I’m taking a risk just writing this. The rain has been falling steadily for hours now and every once in a while, there’s a clap or two of thunder. I’m not seeing any lightning but I’m sure it’s there in the canopy of the slate-colored clouds. The violence of the weather could shut my PC down at any time when the weather is violent like this. Okay, it isn’t as violent as it could be, but the threat of the electricity going off is real when we have storms here on the plateau.
The risk of being online now reminded me of a time when I took a risk as a kid. Some of it was due to being naive. The rest, however was because I was so determined to do whatever my friend was doing, no matter what kind of trouble I might find myself in.
My friend, Linda, was a year older. She appeared to be so much more assured of herself than I was of myself. Doing things that I knew were wrong were everyday occurrences at her house. She would steal coins out of her mom’s purse, try on her mom’s best dresses without asking, make telephone calls that I’m sure her mom wouldn’t have approved of and would have punished her for attempting, let along actually doing.
Yes, Linda was the typical ‘bad girl’. And this, of course, made me the gullible friend.
To give her a way out of this title, I feel that you should know that her parents were divorced, and her mom had to work full-time at a clothing store. I might have tried to get away with things if I had been in her position, though I doubt it. I liked living within the confinement of the rules.
Tracks and Beyond
One Saturday afternoon in the late spring, Linda got the bright idea of going to a store to buy gum. It seemed harmless to me, although I know that there just had to be more to it than what she was initially telling me. There usually was.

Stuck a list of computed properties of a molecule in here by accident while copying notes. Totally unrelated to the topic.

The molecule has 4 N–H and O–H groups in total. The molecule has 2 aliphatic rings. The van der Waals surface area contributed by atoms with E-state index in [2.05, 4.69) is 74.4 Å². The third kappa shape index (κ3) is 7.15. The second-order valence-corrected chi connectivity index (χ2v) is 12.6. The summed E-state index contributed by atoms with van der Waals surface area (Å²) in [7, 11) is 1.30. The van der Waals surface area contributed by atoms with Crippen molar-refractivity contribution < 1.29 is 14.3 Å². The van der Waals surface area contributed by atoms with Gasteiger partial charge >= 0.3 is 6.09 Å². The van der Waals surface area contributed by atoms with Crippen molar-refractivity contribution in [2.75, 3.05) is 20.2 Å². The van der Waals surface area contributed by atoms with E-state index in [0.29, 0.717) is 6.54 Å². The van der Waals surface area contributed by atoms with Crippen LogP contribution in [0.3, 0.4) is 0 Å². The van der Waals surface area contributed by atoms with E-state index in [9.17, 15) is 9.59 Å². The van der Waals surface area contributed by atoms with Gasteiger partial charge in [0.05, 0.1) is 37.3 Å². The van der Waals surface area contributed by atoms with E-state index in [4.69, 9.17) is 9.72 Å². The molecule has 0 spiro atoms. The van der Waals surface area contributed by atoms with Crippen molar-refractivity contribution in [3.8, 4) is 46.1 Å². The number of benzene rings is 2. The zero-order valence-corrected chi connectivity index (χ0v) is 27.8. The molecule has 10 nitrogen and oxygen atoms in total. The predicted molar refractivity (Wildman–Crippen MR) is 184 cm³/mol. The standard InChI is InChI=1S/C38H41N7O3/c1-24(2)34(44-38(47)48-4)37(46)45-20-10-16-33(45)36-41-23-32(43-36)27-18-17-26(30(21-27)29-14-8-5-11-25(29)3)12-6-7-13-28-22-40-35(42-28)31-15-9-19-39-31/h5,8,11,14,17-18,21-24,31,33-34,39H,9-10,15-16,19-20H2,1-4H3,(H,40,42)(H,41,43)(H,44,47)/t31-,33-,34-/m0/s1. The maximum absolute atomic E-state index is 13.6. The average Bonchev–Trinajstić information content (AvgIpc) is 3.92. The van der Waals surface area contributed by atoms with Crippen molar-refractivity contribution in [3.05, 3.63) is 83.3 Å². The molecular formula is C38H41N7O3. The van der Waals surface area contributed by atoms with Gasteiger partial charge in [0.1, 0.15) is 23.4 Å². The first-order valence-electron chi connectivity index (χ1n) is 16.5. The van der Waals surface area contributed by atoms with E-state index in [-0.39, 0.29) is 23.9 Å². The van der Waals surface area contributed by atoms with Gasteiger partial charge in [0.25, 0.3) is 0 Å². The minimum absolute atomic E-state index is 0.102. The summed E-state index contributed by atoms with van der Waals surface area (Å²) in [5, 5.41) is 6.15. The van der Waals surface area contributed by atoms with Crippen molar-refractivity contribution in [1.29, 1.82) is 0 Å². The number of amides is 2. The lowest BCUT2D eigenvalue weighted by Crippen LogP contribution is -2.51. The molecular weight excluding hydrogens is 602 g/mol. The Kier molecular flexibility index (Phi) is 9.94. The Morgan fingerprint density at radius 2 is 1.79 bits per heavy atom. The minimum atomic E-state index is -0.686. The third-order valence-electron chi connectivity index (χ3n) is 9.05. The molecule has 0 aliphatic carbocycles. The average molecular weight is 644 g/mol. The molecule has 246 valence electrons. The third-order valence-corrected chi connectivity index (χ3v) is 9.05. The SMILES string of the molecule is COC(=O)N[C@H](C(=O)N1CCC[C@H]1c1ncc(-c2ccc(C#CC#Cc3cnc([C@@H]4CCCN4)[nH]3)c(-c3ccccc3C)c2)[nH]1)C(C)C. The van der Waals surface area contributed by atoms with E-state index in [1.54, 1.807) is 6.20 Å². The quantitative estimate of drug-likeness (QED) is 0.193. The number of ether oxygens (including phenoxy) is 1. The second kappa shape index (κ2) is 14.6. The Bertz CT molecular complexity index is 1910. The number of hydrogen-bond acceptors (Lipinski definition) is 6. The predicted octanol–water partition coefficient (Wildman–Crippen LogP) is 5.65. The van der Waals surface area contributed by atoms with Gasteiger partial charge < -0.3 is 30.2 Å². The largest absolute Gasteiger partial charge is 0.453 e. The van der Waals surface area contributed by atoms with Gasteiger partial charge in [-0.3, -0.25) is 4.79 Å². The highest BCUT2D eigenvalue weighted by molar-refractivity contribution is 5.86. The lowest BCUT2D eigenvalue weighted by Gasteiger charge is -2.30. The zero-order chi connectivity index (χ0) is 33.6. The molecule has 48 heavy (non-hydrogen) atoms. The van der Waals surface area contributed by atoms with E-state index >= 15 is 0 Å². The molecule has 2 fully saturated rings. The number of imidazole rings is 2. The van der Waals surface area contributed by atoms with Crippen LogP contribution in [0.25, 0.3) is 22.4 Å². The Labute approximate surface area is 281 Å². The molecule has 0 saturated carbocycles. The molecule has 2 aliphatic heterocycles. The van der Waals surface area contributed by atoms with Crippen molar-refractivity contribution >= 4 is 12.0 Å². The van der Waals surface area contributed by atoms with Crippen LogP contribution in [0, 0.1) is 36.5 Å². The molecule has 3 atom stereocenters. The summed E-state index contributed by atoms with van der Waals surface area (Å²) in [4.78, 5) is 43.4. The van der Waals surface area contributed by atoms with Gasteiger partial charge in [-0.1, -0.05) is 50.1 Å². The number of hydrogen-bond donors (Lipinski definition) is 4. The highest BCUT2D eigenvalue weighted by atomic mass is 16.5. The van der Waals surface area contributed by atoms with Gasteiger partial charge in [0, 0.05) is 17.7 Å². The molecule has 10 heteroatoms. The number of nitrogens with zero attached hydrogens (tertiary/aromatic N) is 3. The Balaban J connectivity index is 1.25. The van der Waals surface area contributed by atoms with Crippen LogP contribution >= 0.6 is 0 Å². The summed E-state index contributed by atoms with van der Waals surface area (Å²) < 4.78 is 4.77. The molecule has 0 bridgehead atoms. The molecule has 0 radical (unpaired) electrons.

She went into her mom’s bedroom and stole some coins plus a couple of dollar bills from her mom’s middle dresser drawer. This was the first time I had seen Linda take money that wasn’t from her mom’s purse. It was also the first time I had seen her take more than coins. A red flag or a blaring alarm should have gone off in my head telling me to scoot out the front door and go home. Obviously my brain had decided to take a little vacation.
As we walked down her front walk to the street, I turned my head towards my house. I could still bow out of the adventure, but somehow I already felt trapped. When we turned the corner at the end of the block, I knew for certain that Linda was up to no-good again. We were heading in the wrong direction to go to the drugstore that was about a mile up a steep hill. Instead, we were headed downhill to the 4-way stop.
As we walked over the old railroad track, I tried to figure out were she wanted us to go. A busy street was coming up fast. Were we going to walk along that with the sand getting in our shoes from it being shoved on to the sidewalk by the traffic whizzing by? There were stores along that street, but not any that I would want to enter. I didn’t want to look at cranes, rental equipment, or plumbing fixtures.